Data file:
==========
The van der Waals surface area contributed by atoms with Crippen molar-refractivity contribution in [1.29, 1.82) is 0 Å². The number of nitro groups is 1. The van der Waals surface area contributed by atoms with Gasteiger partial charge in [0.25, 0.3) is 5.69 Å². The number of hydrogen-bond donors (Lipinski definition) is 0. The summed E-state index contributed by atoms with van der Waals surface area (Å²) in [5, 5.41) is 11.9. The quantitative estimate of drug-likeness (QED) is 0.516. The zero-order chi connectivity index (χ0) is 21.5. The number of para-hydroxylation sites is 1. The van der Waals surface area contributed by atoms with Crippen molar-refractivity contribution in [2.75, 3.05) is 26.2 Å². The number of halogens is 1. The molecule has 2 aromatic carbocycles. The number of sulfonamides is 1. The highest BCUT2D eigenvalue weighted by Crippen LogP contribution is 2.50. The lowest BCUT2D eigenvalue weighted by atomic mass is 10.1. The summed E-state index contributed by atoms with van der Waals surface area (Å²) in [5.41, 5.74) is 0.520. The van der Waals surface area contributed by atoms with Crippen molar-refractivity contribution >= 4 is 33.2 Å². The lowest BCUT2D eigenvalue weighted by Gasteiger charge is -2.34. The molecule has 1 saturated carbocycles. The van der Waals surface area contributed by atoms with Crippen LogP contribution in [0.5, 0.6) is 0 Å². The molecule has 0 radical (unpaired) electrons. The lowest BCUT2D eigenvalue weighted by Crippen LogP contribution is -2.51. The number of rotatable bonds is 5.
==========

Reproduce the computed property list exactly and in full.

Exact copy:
The van der Waals surface area contributed by atoms with Crippen molar-refractivity contribution in [1.29, 1.82) is 0 Å². The number of nitro groups is 1. The van der Waals surface area contributed by atoms with Gasteiger partial charge in [0.25, 0.3) is 5.69 Å². The number of hydrogen-bond donors (Lipinski definition) is 0. The summed E-state index contributed by atoms with van der Waals surface area (Å²) in [5, 5.41) is 11.9. The quantitative estimate of drug-likeness (QED) is 0.516. The zero-order chi connectivity index (χ0) is 21.5. The number of para-hydroxylation sites is 1. The van der Waals surface area contributed by atoms with Crippen molar-refractivity contribution in [2.75, 3.05) is 26.2 Å². The number of halogens is 1. The molecule has 2 aromatic carbocycles. The number of sulfonamides is 1. The highest BCUT2D eigenvalue weighted by Crippen LogP contribution is 2.50. The lowest BCUT2D eigenvalue weighted by atomic mass is 10.1. The summed E-state index contributed by atoms with van der Waals surface area (Å²) in [5.41, 5.74) is 0.520. The van der Waals surface area contributed by atoms with Crippen molar-refractivity contribution >= 4 is 33.2 Å². The lowest BCUT2D eigenvalue weighted by Gasteiger charge is -2.34. The molecule has 1 saturated carbocycles. The van der Waals surface area contributed by atoms with Crippen LogP contribution in [0.5, 0.6) is 0 Å². The molecule has 0 radical (unpaired) electrons. The lowest BCUT2D eigenvalue weighted by Crippen LogP contribution is -2.51. The number of rotatable bonds is 5.